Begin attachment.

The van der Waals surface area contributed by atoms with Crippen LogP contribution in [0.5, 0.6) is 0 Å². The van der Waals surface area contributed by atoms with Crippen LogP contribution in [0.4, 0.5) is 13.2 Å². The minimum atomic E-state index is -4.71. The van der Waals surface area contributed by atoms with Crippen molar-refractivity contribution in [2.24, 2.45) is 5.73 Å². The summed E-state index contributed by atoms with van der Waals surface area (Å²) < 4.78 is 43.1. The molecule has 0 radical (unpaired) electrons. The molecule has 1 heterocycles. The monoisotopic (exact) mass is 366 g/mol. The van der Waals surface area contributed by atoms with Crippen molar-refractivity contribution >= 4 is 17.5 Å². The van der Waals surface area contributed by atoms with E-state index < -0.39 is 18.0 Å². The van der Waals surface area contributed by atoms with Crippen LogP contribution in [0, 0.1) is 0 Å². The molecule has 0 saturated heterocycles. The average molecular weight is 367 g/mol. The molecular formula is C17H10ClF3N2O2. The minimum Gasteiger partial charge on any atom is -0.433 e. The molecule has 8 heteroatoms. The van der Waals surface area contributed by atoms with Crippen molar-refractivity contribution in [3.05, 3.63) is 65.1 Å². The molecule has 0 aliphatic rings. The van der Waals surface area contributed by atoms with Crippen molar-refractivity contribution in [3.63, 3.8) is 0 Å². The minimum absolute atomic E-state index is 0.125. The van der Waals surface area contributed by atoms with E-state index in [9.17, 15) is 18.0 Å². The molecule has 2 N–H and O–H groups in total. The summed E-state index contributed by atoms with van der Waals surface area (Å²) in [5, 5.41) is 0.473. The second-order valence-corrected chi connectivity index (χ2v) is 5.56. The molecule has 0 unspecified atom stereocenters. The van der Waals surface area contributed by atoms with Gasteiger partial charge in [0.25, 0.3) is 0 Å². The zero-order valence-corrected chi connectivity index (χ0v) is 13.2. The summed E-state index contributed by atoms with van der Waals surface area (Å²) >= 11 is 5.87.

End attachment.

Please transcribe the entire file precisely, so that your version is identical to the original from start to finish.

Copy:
The van der Waals surface area contributed by atoms with Crippen LogP contribution in [0.5, 0.6) is 0 Å². The van der Waals surface area contributed by atoms with Crippen LogP contribution in [0.4, 0.5) is 13.2 Å². The minimum atomic E-state index is -4.71. The van der Waals surface area contributed by atoms with Crippen molar-refractivity contribution in [2.24, 2.45) is 5.73 Å². The summed E-state index contributed by atoms with van der Waals surface area (Å²) < 4.78 is 43.1. The molecule has 0 radical (unpaired) electrons. The molecule has 1 heterocycles. The monoisotopic (exact) mass is 366 g/mol. The van der Waals surface area contributed by atoms with Crippen molar-refractivity contribution >= 4 is 17.5 Å². The van der Waals surface area contributed by atoms with E-state index < -0.39 is 18.0 Å². The van der Waals surface area contributed by atoms with Crippen LogP contribution in [0, 0.1) is 0 Å². The molecule has 0 saturated heterocycles. The average molecular weight is 367 g/mol. The molecular formula is C17H10ClF3N2O2. The minimum Gasteiger partial charge on any atom is -0.433 e. The molecule has 8 heteroatoms. The van der Waals surface area contributed by atoms with Crippen molar-refractivity contribution in [3.05, 3.63) is 65.1 Å². The molecule has 0 aliphatic rings. The van der Waals surface area contributed by atoms with Crippen molar-refractivity contribution in [3.63, 3.8) is 0 Å². The minimum absolute atomic E-state index is 0.125. The van der Waals surface area contributed by atoms with E-state index in [9.17, 15) is 18.0 Å². The molecule has 2 N–H and O–H groups in total. The summed E-state index contributed by atoms with van der Waals surface area (Å²) in [5, 5.41) is 0.473. The second-order valence-corrected chi connectivity index (χ2v) is 5.56. The molecule has 0 unspecified atom stereocenters. The van der Waals surface area contributed by atoms with Gasteiger partial charge in [0.25, 0.3) is 0 Å². The zero-order valence-corrected chi connectivity index (χ0v) is 13.2. The summed E-state index contributed by atoms with van der Waals surface area (Å²) >= 11 is 5.87.